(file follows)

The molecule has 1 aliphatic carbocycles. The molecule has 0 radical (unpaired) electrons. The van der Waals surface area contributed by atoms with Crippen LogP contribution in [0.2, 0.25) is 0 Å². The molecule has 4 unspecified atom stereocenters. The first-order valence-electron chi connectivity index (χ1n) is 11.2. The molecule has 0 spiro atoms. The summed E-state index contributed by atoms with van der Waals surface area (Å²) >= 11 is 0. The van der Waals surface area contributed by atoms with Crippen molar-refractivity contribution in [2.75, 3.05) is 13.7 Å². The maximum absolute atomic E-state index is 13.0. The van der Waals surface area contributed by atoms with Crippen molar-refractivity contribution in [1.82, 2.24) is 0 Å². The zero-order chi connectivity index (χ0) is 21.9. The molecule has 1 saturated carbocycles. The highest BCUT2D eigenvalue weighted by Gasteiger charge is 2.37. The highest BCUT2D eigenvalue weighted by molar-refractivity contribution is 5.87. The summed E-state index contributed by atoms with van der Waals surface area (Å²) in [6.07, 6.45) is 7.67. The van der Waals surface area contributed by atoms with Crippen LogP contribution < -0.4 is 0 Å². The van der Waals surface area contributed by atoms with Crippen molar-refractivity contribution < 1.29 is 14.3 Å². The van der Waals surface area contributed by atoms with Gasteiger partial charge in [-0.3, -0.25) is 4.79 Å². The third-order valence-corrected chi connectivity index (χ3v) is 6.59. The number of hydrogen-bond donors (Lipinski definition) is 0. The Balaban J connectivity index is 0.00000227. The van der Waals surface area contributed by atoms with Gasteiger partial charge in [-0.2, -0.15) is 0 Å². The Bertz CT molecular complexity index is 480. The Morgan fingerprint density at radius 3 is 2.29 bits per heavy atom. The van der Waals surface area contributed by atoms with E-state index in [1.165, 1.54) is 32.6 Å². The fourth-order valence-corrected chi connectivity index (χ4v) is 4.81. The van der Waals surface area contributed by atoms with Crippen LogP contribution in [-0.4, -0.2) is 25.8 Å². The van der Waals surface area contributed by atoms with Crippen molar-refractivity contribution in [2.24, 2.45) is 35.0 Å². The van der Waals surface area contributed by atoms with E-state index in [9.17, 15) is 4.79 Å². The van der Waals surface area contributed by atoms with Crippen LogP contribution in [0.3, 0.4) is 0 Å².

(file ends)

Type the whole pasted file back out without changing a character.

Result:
The molecule has 1 aliphatic carbocycles. The molecule has 0 radical (unpaired) electrons. The van der Waals surface area contributed by atoms with Crippen LogP contribution in [0.2, 0.25) is 0 Å². The molecule has 4 unspecified atom stereocenters. The first-order valence-electron chi connectivity index (χ1n) is 11.2. The molecule has 0 spiro atoms. The summed E-state index contributed by atoms with van der Waals surface area (Å²) >= 11 is 0. The van der Waals surface area contributed by atoms with Crippen molar-refractivity contribution in [2.75, 3.05) is 13.7 Å². The maximum absolute atomic E-state index is 13.0. The van der Waals surface area contributed by atoms with Crippen molar-refractivity contribution in [1.82, 2.24) is 0 Å². The zero-order chi connectivity index (χ0) is 21.9. The molecule has 1 saturated carbocycles. The highest BCUT2D eigenvalue weighted by Gasteiger charge is 2.37. The highest BCUT2D eigenvalue weighted by molar-refractivity contribution is 5.87. The summed E-state index contributed by atoms with van der Waals surface area (Å²) in [6.07, 6.45) is 7.67. The van der Waals surface area contributed by atoms with Crippen LogP contribution < -0.4 is 0 Å². The van der Waals surface area contributed by atoms with Crippen molar-refractivity contribution < 1.29 is 14.3 Å². The van der Waals surface area contributed by atoms with Gasteiger partial charge in [-0.3, -0.25) is 4.79 Å². The third-order valence-corrected chi connectivity index (χ3v) is 6.59. The number of hydrogen-bond donors (Lipinski definition) is 0. The Balaban J connectivity index is 0.00000227. The van der Waals surface area contributed by atoms with Gasteiger partial charge in [-0.2, -0.15) is 0 Å². The Bertz CT molecular complexity index is 480. The Morgan fingerprint density at radius 3 is 2.29 bits per heavy atom. The van der Waals surface area contributed by atoms with E-state index in [1.165, 1.54) is 32.6 Å². The fourth-order valence-corrected chi connectivity index (χ4v) is 4.81. The van der Waals surface area contributed by atoms with Crippen LogP contribution in [-0.4, -0.2) is 25.8 Å². The van der Waals surface area contributed by atoms with Crippen molar-refractivity contribution in [2.24, 2.45) is 35.0 Å². The van der Waals surface area contributed by atoms with E-state index in [9.17, 15) is 4.79 Å². The van der Waals surface area contributed by atoms with Crippen LogP contribution in [0.3, 0.4) is 0 Å².